We have a book lying before us by the Viennese professor, von Krafft-Ebing, from which we obtained the facts just quoted. It is called Der Konträrsexuale vor dem Strafrichter [2] and in it the author expresses himself as though these facts indicated a preferential treatment of the female sex; at least, he only ever speaks of the unfairness represented by the immunity of women compared with the punishment of homosexual activity by men. We see the matter differently: It seems as though the liberty accorded to the female body characterises the disregard for the woman, which took effect with the rise of the paternal-right family. It is very understandable that a later, rationalising era accounts for this distinction in the way that it appears to Krafft-Ebing in the light of modern penal codes, but this rationalisation does not detract from the fact that existing regulations are themselves a remnant of a contempt for the woman, whose body was an object belonging to the man. And are we any further from this practice today? Mr. von Krafft-Ebing quite rightly says elsewhere that, for instance, Prussian legal usage is contradictory when it takes up the moral point of view where abnormal sexual acts between man and man are concerned. It wants to “protect the moral state of the person against his own immorality” and yet allows paedicatio in women to go unopposed. The latter is not superior morally and aesthetically to paedicatio in men*, but on the contrary, in the majority of cases, it is far inferior. If male love is once given, then paedicatio becomes an almost inevitable complement. But nobody will wish to assert this moral legal usage over the love of a man for a woman and female paedicatio.* [3]

Why does society not intervene against these and other excesses against the female body? It is not ignorance. We will say nothing about what happens in those marriages which confine themselves to two children, but will refer to female prostitution as an example. Everything is allowed to be done with the body of the prostitute, except for the infliction of crude bodily injury. Those considerations preventing invasion of the mysteries of married life do not prevail here. The state supervises the public life of the prostitute and cares for her state of health – no, for the state of health of her sexual organs. The state is not concerned with what the man who buys the prostitute does with her; except, should the man infect her with a sexual disease, it sequesters – the prostitute.

If, however, the contractual freedom between man and woman is so great, that any sexual pleasure which the woman sells her body for is legitimate, then there is no reasonable ground why a similar contract between man and man should be criminally punished. All the medical authorities declare paedicatio, which is in fact proceeded to in very few instances of male love, to be physically unobjectionable. Thus only the effect on the morals of the performers comes into consideration. But all the authorities on criminal law agree that the state and the criminal law does not and cannot watch over morality. One only has to picture where such an attempt would have to lead to be convinced of its impossibility. It is quite sufficient for the law to protect the rising generation of male youth, as it does in France. As long as the female body remains outside the law, there is no argument which can justify the criminal punishment of male love. That argument has yet to be made, for that which occurs daily in the bordellos and prostitution dens under the eyes of the police, is pronounced to be less pernicious to moral standards, than participation in male love. Moreover, in most countries the paragraphs in question remain on paper in ninety-nine cases out of a hundred, and in the hundredth case they are a subsidy to the highly moral occupation of blackmail. Berlin in particular has had experience of this, and one of the Prussian legacies is the relevant paragraph in the Imperial legal code, In those countries which have done away with the relevant criminal regulations, there is no desire whatsoever for their reinstatement.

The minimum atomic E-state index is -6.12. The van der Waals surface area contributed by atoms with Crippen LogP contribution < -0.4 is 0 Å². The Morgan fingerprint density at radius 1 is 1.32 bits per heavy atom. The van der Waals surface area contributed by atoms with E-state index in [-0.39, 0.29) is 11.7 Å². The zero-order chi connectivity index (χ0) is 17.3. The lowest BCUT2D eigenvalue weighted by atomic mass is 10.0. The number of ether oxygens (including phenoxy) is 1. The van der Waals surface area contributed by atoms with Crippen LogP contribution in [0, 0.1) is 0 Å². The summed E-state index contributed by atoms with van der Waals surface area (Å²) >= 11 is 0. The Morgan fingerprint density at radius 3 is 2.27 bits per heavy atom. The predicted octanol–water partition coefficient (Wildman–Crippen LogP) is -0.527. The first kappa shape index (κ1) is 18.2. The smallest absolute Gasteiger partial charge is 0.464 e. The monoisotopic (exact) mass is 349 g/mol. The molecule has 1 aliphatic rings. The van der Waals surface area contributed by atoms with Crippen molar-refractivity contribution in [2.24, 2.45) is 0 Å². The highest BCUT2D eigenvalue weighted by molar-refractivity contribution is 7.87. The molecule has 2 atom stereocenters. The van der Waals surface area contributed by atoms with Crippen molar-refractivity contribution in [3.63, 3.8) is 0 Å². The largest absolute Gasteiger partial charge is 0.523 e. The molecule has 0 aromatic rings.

So much for the legal side of the question. It only remains to be considered how public opinion should view cases of male love, how it should estimate them morally. Mr. v. Krafft-Ebing, whose book is a plea for the repeal of the relevant paragraph of the Austrian Penal Law, wants a predominantly pathological view accepted, and that goes for nearly all psychiatrists. In any case, at least this much can be said; that on no account is male love always a sign of a corrupt disposition, dissolution, bestial pleasure-seeking and the like. Those people who immediately bring forward such epithets accept the standpoint of the reactionary criminal laws, which even the drafters defend by reference to existent popular prejudice, of which account must be taken. Rather, in each individual case it must be judged whether it is a matter of dissolute licentiousness or an insurmountable love for one’s own sex which must not be judged morally but pathologically.

On the other hand, it is necessary to warn against exaggerating pathological explanations. In the last analysis, everything can be represented as a psychological compulsion, and it is precisely sexual matters that provide the best occasion for this. For in the animal kingdom, do we not see that the reproduction periods are in fact times of an abnormal, pathological, or psychotic state in the animal? But even if the sexual life of humans presents analogies to this, human activity is influenced by other facts than sexual excitement and other such momentary sensations: public opinion, customary institution; and what the individual thinks is right all have an effect on the will and actions, and at least the people involved thus have the possibility of being able to counteract such practices of sexual pleasure which lead to the ennervation of those concerned. That is about all that can be done today. As long as social conditions which, so to speak, threaten natural sexual pleasure with punishment, as long as our entire way of life does constant injury to the requirements of health of body and spirit; then so long will abnormal sexual intercourse not cease. On the contrary it will reveal a tendency to become the normal.



1. Hellman, Geschlechtsfreiheit, (Sexual Freedom – trans.), p.177.

2. Der Konträrsexuale vor dem Strafrichter [Antithetical Sex and the Criminal Court Judge – trans.] Leipzig and Vienna, Franz Deuticke, 1894, 38 pp., octavo.

3. The terms actually used by Bernstein are “so-called pederasty” in the first instance and “pederasty” in the second instance marked by the asterisks – trans.


Last updated on 16.3.2003